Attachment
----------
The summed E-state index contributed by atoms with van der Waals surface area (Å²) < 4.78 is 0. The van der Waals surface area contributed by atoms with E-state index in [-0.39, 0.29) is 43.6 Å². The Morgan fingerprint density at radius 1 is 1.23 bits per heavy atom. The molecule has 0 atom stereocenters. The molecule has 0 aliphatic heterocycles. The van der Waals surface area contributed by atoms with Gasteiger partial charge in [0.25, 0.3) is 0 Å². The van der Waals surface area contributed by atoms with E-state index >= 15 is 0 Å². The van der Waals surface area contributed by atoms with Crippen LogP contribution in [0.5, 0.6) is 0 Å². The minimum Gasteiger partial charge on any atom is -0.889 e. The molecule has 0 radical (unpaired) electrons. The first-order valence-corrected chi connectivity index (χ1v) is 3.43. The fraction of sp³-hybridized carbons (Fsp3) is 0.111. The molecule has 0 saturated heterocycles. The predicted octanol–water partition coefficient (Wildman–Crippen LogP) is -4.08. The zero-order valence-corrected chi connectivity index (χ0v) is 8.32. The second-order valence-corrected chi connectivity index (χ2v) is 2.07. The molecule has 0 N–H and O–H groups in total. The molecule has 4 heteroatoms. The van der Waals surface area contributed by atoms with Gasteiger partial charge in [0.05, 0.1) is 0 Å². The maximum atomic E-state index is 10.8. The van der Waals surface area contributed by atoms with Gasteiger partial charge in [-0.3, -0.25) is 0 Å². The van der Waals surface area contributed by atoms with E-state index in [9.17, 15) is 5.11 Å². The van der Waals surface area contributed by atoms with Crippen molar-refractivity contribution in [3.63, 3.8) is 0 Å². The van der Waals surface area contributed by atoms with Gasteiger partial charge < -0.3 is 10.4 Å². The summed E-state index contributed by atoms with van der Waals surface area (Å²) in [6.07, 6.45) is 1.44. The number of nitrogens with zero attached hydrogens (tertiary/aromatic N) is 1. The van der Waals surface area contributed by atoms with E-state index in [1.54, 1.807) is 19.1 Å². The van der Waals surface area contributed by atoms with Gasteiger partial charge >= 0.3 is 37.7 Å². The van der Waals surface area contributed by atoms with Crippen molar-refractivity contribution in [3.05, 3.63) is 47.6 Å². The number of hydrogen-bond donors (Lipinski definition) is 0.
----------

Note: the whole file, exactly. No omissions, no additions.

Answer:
The summed E-state index contributed by atoms with van der Waals surface area (Å²) < 4.78 is 0. The van der Waals surface area contributed by atoms with E-state index in [-0.39, 0.29) is 43.6 Å². The Morgan fingerprint density at radius 1 is 1.23 bits per heavy atom. The molecule has 0 atom stereocenters. The molecule has 0 aliphatic heterocycles. The van der Waals surface area contributed by atoms with Gasteiger partial charge in [0.25, 0.3) is 0 Å². The van der Waals surface area contributed by atoms with E-state index >= 15 is 0 Å². The van der Waals surface area contributed by atoms with Crippen LogP contribution in [0.5, 0.6) is 0 Å². The minimum Gasteiger partial charge on any atom is -0.889 e. The molecule has 0 radical (unpaired) electrons. The first-order valence-corrected chi connectivity index (χ1v) is 3.43. The fraction of sp³-hybridized carbons (Fsp3) is 0.111. The molecule has 0 saturated heterocycles. The predicted octanol–water partition coefficient (Wildman–Crippen LogP) is -4.08. The zero-order valence-corrected chi connectivity index (χ0v) is 8.32. The second-order valence-corrected chi connectivity index (χ2v) is 2.07. The molecule has 0 N–H and O–H groups in total. The molecule has 4 heteroatoms. The van der Waals surface area contributed by atoms with Gasteiger partial charge in [0.05, 0.1) is 0 Å². The maximum atomic E-state index is 10.8. The van der Waals surface area contributed by atoms with Gasteiger partial charge in [-0.3, -0.25) is 0 Å². The van der Waals surface area contributed by atoms with E-state index in [9.17, 15) is 5.11 Å². The van der Waals surface area contributed by atoms with Crippen molar-refractivity contribution in [3.63, 3.8) is 0 Å². The van der Waals surface area contributed by atoms with Gasteiger partial charge < -0.3 is 10.4 Å². The summed E-state index contributed by atoms with van der Waals surface area (Å²) in [6.07, 6.45) is 1.44. The number of nitrogens with zero attached hydrogens (tertiary/aromatic N) is 1. The van der Waals surface area contributed by atoms with E-state index in [1.54, 1.807) is 19.1 Å². The van der Waals surface area contributed by atoms with Gasteiger partial charge >= 0.3 is 37.7 Å². The van der Waals surface area contributed by atoms with Crippen molar-refractivity contribution in [3.05, 3.63) is 47.6 Å². The number of hydrogen-bond donors (Lipinski definition) is 0.